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Word from the Wise: Nina Gold

By Denebola
Published: September 2008

I used to conclude every English paper I wrote in high school with a brief philosophy of the human condition and a piece of advice for its betterment.

I felt particular insightful while analyzing JD Salinger’s Catcher in the Rye. The essay I wrote ended something like this: “Holden Caulfield is more than a somber individual on a search for his identity; he is a powerful symbol of the melancholy that society itself must seek to avoid. Seek to avoid, how ominous. I am not afraid to take on the big issues, I used to think as my fingers thundered across the keyboard.

At 21 years old, it’s plain to me that I was not actually a groundbreaking philosopher but a self-important teenager. Here are a few things that I have learned since high school:

1) Abstract ideas are rarely as meaningful as tangible details.

2) Using the words “society or “mankind is a cop-out.

3) I was not meant to be a writer.

I learned the first lesson in the summer after my graduation. At that time, I thought my destiny was to become a journalist. I gave up on literary philosophy and became hungry for “slice of life stories’€those rich, delicious wedges carved from the lives of ordinary people.

I relished the idea that I could turn up at a rodeo, historic pizza parlor, or stately mansion and write about the people who loved these things.

After reading writer Lillian Ross’ memoirs and a few great New Yorker features, I believed my truth would be found in the world’s lovely nuances.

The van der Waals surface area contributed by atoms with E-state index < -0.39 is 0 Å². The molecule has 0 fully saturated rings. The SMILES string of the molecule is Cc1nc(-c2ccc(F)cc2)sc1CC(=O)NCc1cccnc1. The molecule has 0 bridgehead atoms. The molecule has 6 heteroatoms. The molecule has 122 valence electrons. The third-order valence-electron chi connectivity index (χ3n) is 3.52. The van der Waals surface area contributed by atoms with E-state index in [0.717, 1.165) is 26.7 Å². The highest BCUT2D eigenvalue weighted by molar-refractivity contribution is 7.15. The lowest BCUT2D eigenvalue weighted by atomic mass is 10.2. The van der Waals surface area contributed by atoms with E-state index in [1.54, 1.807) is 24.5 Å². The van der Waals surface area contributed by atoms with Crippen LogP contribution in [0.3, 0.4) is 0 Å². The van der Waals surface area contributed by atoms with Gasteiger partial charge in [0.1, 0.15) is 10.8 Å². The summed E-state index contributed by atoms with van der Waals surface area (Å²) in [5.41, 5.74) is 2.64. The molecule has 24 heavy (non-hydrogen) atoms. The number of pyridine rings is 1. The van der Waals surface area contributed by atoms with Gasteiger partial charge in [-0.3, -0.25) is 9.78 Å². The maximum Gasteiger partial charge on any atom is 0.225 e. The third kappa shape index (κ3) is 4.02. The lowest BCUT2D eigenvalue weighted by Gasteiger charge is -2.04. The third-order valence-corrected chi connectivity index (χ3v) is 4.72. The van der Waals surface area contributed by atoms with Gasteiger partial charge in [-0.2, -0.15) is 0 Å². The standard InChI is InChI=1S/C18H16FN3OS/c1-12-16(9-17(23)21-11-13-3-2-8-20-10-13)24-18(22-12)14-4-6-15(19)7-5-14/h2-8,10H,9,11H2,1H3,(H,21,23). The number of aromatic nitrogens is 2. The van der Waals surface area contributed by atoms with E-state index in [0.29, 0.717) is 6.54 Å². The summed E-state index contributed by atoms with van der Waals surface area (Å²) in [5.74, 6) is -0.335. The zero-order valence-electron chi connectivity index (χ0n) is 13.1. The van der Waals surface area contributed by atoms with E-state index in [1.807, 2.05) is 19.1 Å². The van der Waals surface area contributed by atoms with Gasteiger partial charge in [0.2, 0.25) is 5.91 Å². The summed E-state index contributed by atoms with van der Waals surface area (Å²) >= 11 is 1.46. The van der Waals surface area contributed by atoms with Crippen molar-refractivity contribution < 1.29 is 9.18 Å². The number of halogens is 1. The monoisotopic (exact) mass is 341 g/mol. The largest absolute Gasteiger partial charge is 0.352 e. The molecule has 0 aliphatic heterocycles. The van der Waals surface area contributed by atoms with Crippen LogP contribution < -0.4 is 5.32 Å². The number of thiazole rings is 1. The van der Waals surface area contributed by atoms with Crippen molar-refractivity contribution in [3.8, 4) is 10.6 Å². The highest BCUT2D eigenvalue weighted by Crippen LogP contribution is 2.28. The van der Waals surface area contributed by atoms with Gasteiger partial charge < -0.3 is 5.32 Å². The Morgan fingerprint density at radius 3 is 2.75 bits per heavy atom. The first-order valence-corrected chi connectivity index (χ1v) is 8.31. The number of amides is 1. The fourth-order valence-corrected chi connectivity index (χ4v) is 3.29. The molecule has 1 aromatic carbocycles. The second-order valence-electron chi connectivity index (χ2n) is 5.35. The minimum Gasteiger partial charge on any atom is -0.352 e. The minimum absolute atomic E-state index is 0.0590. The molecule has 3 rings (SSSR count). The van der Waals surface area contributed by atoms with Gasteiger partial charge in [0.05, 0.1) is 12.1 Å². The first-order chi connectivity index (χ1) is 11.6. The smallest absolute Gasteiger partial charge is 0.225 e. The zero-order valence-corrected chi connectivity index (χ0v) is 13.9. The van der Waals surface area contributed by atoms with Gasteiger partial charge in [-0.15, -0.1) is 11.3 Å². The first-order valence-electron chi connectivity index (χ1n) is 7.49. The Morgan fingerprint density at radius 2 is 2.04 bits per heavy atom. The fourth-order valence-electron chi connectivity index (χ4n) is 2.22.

The second lesson was learned in my freshman year at Colby College. I was immersed in readings on African-American poetry and Spanish culture.

My new friends were quibbling about Malaysian culture and the lives of transgendered people over dinner in the dining hall. Soon I realized that what I had been calling “society referred only to what I knew, a tiny faction of other middle-upper class Caucasian adolescents from suburbia. I also found out that I was unqualified to give other people life advice, in writing or otherwise.

The third lesson was the most difficult. When I wrote in high school, I truly believed that my words were weighty and unique. After completing my essays, I would envision them riding off into the sunset or marching toward a hero’s welcome in my teacher’s arms.

By senior year, I was investing almost all of my time in journalism and English. But by the beginning of my sophomore year at Colby, I had nearly stopped writing altogether.

I had many reasons, but one stands out. My classes and friends were teaching me that many of society’s simple treasures were complicated by conflict and pain. Writing about pizza parlors no longer seemed as significant.

I still wanted to meet people and experience all the ways that a life could be lived. I decided that my writing skills would not be enough to make change. I set my sights on medical school. I threw myself into my work and stopped nagging Holden Caulfield for dragging down humanity.

Now it is my senior year of college. My coursework has been quite different than what I imagined it would be when I graduated from high school. Catching up in the sciences has certainly humbled me.

I still can’t resist one final paragraph of pontification. My grandiose conclusions about literature and humanity make me laugh now’€but in a strange way, I think I have not changed.

My words may not have been influential, but maybe my intentions were. I believed that the purpose of writing was to contribute something to others. I still feel that way about schoolwork.

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